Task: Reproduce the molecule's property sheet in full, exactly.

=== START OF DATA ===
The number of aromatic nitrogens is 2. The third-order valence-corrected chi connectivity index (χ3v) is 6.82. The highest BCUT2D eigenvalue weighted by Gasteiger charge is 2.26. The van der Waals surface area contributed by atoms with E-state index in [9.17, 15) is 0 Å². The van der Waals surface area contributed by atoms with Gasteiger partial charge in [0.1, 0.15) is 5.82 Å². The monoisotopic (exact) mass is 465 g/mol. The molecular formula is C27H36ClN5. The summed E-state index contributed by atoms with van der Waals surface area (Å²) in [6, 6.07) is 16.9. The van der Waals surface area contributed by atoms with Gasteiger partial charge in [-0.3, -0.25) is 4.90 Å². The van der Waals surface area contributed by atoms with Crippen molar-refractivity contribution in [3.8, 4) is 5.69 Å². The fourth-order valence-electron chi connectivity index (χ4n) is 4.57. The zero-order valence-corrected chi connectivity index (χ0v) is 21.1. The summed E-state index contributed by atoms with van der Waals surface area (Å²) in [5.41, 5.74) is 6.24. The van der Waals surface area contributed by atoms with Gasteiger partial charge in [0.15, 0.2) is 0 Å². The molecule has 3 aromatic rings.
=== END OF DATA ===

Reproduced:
The number of aromatic nitrogens is 2. The third-order valence-corrected chi connectivity index (χ3v) is 6.82. The highest BCUT2D eigenvalue weighted by Gasteiger charge is 2.26. The van der Waals surface area contributed by atoms with E-state index in [9.17, 15) is 0 Å². The van der Waals surface area contributed by atoms with Gasteiger partial charge in [0.1, 0.15) is 5.82 Å². The monoisotopic (exact) mass is 465 g/mol. The molecular formula is C27H36ClN5. The summed E-state index contributed by atoms with van der Waals surface area (Å²) in [6, 6.07) is 16.9. The van der Waals surface area contributed by atoms with Gasteiger partial charge in [-0.3, -0.25) is 4.90 Å². The van der Waals surface area contributed by atoms with Crippen molar-refractivity contribution in [3.8, 4) is 5.69 Å². The fourth-order valence-electron chi connectivity index (χ4n) is 4.57. The zero-order valence-corrected chi connectivity index (χ0v) is 21.1. The summed E-state index contributed by atoms with van der Waals surface area (Å²) in [5.41, 5.74) is 6.24. The van der Waals surface area contributed by atoms with Gasteiger partial charge in [0.15, 0.2) is 0 Å². The molecule has 3 aromatic rings.